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The BFG – Review

by Anne Hunt 

Remodelling our children’s movies have become a gradual annoyance to the cinema lover. It seems nothing is sacred from the grabbing, greedy hands of Hollywood. Everything we’ve ever loved is going to get the big screen treatment, even if it has already a film before. Despite this, there are some reboots that have muscled their way into our lives, the most recent the fun-filled action packed new Ghostbusters movie!

No matter how unnecessary we believe these films to be, there are the occasional highlights that make us brim with delight and stories that will stay golden no matter how often they are rejigged for modern purposes.

Can the latest version of The BFG find its own voice away from the book and the 1989 version?


Based on a book by Roald Dahl, The BFG revolves around a world where Giants are child chomping beasts who gobble kids up in the night. Sophie, a bright young girl, has been trying to spy them but comes across something completely new – The Big Friendly Giant whose sole purpose is to give dreams to young’uns. Together, they enter the biggest adventure ever!

Steven Spielberg’s captivating fantasy romp is helmed by brilliant performances. Newcomer Ruby Barnhill as te precocious Sophie showcases a heartfelt and terrific debut that is somewhat lacklustre and grating against the gravitas of Mark Rylance’s essence. It is evident that the Academy Award Winner is throwing his almighty talent into every pore of the BFG and the character is broiling with heart. His kind eyes illuminate the big screen and are wholly powerful. The CGI appearance is jarring at first but soon you let go into the dreamscape of his world.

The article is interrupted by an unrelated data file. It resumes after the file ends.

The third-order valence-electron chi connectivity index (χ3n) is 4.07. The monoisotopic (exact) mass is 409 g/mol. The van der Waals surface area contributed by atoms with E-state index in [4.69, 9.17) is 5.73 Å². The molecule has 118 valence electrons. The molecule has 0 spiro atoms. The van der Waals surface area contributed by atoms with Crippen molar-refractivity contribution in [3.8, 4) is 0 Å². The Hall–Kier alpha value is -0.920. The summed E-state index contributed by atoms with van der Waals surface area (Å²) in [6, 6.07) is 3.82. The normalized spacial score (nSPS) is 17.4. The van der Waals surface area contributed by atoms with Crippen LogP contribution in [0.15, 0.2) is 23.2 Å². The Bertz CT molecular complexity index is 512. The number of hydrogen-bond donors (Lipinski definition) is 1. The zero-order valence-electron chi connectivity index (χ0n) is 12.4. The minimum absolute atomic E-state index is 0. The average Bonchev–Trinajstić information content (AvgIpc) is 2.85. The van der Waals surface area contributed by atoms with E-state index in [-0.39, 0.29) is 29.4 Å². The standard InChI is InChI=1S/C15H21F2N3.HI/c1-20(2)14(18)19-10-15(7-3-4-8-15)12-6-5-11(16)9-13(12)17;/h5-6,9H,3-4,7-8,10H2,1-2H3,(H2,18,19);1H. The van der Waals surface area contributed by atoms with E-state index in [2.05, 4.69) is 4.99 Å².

It’s near on a scene for scene take on Roald Dahl’s book which is wonderful to see come to life. The dreams look spectacular; the sequence where Sophie and The BFG catch brightly coloured dreams around the Dream Tree is just pure, pure magic.

It’s funny, even as an adult. Whizzpopping (or farting if you’re a ‘human bean’) is always going to make you chuckle no matter what age you are, and the scene in the Queen’s breakfast room is a superb example of this. On that note, it’s also great to see the BFG in the normal world – he eats his posh royal breakfast with a sword, garden fork, and trowel. His stature against the city as he flies through the shadows is a breath-taking use of the capitol.

Spielberg is very conscious of the technical difficulties and took great care in keeping eye-lines correct and it shows, you never once think that the BFG aren’t interacting with other characters directly. All the sets were built practically, and you can tell the intense and passionate artistry that the classic director has implemented here. The phenomenal attention to detail was phenomenal such as corgi’s embroidered on the Queen’s dressing gown. For fans of Roald Dahl, look out for moments: Quentin Blake’s famous illustrations make an appearance. Steven adds in nods to his other epics – a wispy dinosaur can be seen in one of the dream jars.

There are lovely and complex themes about the power of reading as well as overcoming bullies. It’s important life lessons that were constantly imbued in Dahl’s storytelling and it’s vital that they were conveyed so excellently here. It may not be a perfect film but it is splendiferous none the less. You’ll feel absolutely spiffing, coming out as though you were hugged by a big fluffy rainbow. With John William’s gloriumptious score, you’ll feel the goosebumps that classic Spileberg movies would inspired.

A great family fantasy flick!


The BFG is out on DVD & Blu-Ray now! 

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